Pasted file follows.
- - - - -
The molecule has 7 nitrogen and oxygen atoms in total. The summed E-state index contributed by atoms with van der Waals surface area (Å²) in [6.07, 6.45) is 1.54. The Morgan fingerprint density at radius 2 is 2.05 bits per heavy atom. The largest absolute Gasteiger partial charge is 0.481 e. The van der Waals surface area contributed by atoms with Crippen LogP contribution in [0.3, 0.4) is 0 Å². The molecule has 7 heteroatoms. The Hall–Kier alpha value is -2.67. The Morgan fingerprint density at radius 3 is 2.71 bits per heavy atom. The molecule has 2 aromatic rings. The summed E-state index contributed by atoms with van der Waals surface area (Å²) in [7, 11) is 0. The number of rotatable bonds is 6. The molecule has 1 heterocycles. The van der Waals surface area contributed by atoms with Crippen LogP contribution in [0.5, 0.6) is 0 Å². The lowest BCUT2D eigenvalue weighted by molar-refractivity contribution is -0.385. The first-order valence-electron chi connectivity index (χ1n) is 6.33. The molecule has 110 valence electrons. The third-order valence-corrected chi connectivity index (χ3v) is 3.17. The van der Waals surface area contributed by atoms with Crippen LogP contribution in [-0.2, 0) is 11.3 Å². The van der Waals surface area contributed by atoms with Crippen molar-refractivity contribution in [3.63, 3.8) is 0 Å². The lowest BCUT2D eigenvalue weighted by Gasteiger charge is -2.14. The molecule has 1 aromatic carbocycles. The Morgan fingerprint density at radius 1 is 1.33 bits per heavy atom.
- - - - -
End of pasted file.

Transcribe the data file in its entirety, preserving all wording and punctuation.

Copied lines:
The molecule has 7 nitrogen and oxygen atoms in total. The summed E-state index contributed by atoms with van der Waals surface area (Å²) in [6.07, 6.45) is 1.54. The Morgan fingerprint density at radius 2 is 2.05 bits per heavy atom. The largest absolute Gasteiger partial charge is 0.481 e. The van der Waals surface area contributed by atoms with Crippen LogP contribution in [0.3, 0.4) is 0 Å². The molecule has 7 heteroatoms. The Hall–Kier alpha value is -2.67. The Morgan fingerprint density at radius 3 is 2.71 bits per heavy atom. The molecule has 2 aromatic rings. The summed E-state index contributed by atoms with van der Waals surface area (Å²) in [7, 11) is 0. The number of rotatable bonds is 6. The molecule has 1 heterocycles. The van der Waals surface area contributed by atoms with Crippen LogP contribution in [0.5, 0.6) is 0 Å². The lowest BCUT2D eigenvalue weighted by molar-refractivity contribution is -0.385. The first-order valence-electron chi connectivity index (χ1n) is 6.33. The molecule has 110 valence electrons. The third-order valence-corrected chi connectivity index (χ3v) is 3.17. The van der Waals surface area contributed by atoms with Crippen LogP contribution in [-0.2, 0) is 11.3 Å². The van der Waals surface area contributed by atoms with Crippen molar-refractivity contribution in [3.63, 3.8) is 0 Å². The lowest BCUT2D eigenvalue weighted by Gasteiger charge is -2.14. The molecule has 1 aromatic carbocycles. The Morgan fingerprint density at radius 1 is 1.33 bits per heavy atom.